Bellevue College’s Stage Fright produced two plays from April 11-13 at the Stop Gap Theater. The plays, “Tigers Hold Grudges” and “The Grass Still Grows,” were written, directed, designed and acted entirely by students.
Stage Fright is Bellevue College’s student drama club, and, once a year, they host a night of student-produced plays. This year’s Stage Fright Production consisted of two plays that dealt with the aftermath of a suicide. However, the similarities end there. The plays differed wildly in tone and execution though each still had strong messages for the audience.
“The Grass Still Grows” was the first play of the night. It followed the story of Archie, played by Schuyler Garfield, who had to find the strength and reasons to move on from a non-descript afterlife. Archie was aided by the kind Percival, portrayed by Kaiman Clement, a mysterious stranger who knew much about Archie’s situation.
It was entertaining to watch Archie grow as he went through the steps required to move on. The actors hit emotional cues very well, and Garfield’s transformation from petulance to maturity felt as much a part of the actor as it did the character. Garfield seems to excel in roles where selfishness and generosity collide. Clement’s portrayal of Percival did an excellent job of providing a bastion of maturity for Archie to lean on as well.
Jared Vogel wrote “The Grass Still Grows” and was present for the viewing. After he watched his play come to life on stage for the first time, he said, “This sets the standard for any other future production it could have.” The performance was certainly one to remember, and it is exciting to think of where it will find improvements.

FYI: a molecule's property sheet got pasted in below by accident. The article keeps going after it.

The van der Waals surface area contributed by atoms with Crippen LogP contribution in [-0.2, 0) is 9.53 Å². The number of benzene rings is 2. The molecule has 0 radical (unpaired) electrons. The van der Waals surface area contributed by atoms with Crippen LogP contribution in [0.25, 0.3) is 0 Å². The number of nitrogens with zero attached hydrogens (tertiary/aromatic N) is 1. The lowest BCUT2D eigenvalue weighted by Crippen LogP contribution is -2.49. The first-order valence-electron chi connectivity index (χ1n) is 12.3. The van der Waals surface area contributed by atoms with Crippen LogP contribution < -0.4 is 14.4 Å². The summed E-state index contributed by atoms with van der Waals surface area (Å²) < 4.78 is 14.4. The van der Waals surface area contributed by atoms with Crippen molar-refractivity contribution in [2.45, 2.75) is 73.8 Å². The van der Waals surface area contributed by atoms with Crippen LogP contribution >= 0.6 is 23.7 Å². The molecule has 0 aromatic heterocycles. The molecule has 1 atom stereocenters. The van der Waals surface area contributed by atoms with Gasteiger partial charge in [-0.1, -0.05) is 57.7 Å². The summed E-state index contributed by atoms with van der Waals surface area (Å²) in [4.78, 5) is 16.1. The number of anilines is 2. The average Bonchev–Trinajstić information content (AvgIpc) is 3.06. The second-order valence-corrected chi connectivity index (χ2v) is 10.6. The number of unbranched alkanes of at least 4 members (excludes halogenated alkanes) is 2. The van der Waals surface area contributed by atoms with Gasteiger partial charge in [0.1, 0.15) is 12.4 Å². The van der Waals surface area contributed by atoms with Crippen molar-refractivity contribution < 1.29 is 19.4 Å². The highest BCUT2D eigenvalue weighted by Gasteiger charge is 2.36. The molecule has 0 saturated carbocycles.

The second play, “Tigers Hold Grudges,” was about how life goes on for those left behind after a suicide. Willow Rae and Emily Bryant play the twins Caterina and Isabel, respectively. Caterina is a twin who has lost her other half and refuses to address her grief, which manifests itself as hallucinations of Isabel. Isabel offers advice when Caterina feels stressed or alone, but the dead do not make for good counsel.
Willow Rae brings a lot of emotional energy to the role of Catarina. She makes it very easy to empathize with the decisions Catarina makes. Bryant matches Rae’s performance well and brings her own life to Isabel’s spectre. The rest of the cast also rose to the occasion, especially in the tension of the final scene.
Each plays’ writing succeeded in a multitude of ways. Both plays treated the subject of suicide respectfully and did a good job of representing, through different lenses, the emotions that people go through in the wake of death. The pacing in “Grass” felt more consistent, and waiting through the slow start of “Tigers” paid off during the dramatic ending.
“Grass” was also considerably more lighthearted than “Tigers.” Watching “Grass” felt like standing outside on a spring morning. It started in a dark and cold place, but the sun eventually broke through and warmed the room. By contrast, “Tigers” felt like a winter storm at midnight. The night was deep and lonely, and then the power went out in a twist ending. Jennifer Loschen, who wrote “Tigers Hold Grudges” said, “I’ve always found drama easier to write than comedy,” and it will be a joy to watch her develop her skill for writing about the dark shadows of emotion.
Both plays showcased the talents of everyone in BC’s Stage Fright. Competent writing and strong acting set the stage for a great night of theater.